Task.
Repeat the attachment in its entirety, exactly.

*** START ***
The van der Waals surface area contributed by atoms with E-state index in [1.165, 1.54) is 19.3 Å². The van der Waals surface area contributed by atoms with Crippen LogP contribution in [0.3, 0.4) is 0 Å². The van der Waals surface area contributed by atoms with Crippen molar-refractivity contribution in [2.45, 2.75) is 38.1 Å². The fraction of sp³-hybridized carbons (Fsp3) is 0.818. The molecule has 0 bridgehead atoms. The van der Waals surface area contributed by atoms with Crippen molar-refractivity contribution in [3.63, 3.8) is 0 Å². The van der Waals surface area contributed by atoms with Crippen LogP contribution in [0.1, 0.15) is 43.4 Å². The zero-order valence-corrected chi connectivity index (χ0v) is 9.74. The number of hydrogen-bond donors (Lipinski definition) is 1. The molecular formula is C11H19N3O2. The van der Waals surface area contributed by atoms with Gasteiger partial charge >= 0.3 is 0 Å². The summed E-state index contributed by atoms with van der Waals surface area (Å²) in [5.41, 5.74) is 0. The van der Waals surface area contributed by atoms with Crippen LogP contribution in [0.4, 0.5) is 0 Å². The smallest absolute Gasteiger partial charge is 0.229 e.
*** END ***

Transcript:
The van der Waals surface area contributed by atoms with E-state index in [1.165, 1.54) is 19.3 Å². The van der Waals surface area contributed by atoms with Crippen LogP contribution in [0.3, 0.4) is 0 Å². The van der Waals surface area contributed by atoms with Crippen molar-refractivity contribution in [2.45, 2.75) is 38.1 Å². The fraction of sp³-hybridized carbons (Fsp3) is 0.818. The molecule has 0 bridgehead atoms. The van der Waals surface area contributed by atoms with Crippen molar-refractivity contribution in [3.63, 3.8) is 0 Å². The van der Waals surface area contributed by atoms with Crippen LogP contribution in [0.1, 0.15) is 43.4 Å². The zero-order valence-corrected chi connectivity index (χ0v) is 9.74. The number of hydrogen-bond donors (Lipinski definition) is 1. The molecular formula is C11H19N3O2. The van der Waals surface area contributed by atoms with Gasteiger partial charge >= 0.3 is 0 Å². The summed E-state index contributed by atoms with van der Waals surface area (Å²) in [5.41, 5.74) is 0. The van der Waals surface area contributed by atoms with Crippen LogP contribution in [0.4, 0.5) is 0 Å². The smallest absolute Gasteiger partial charge is 0.229 e.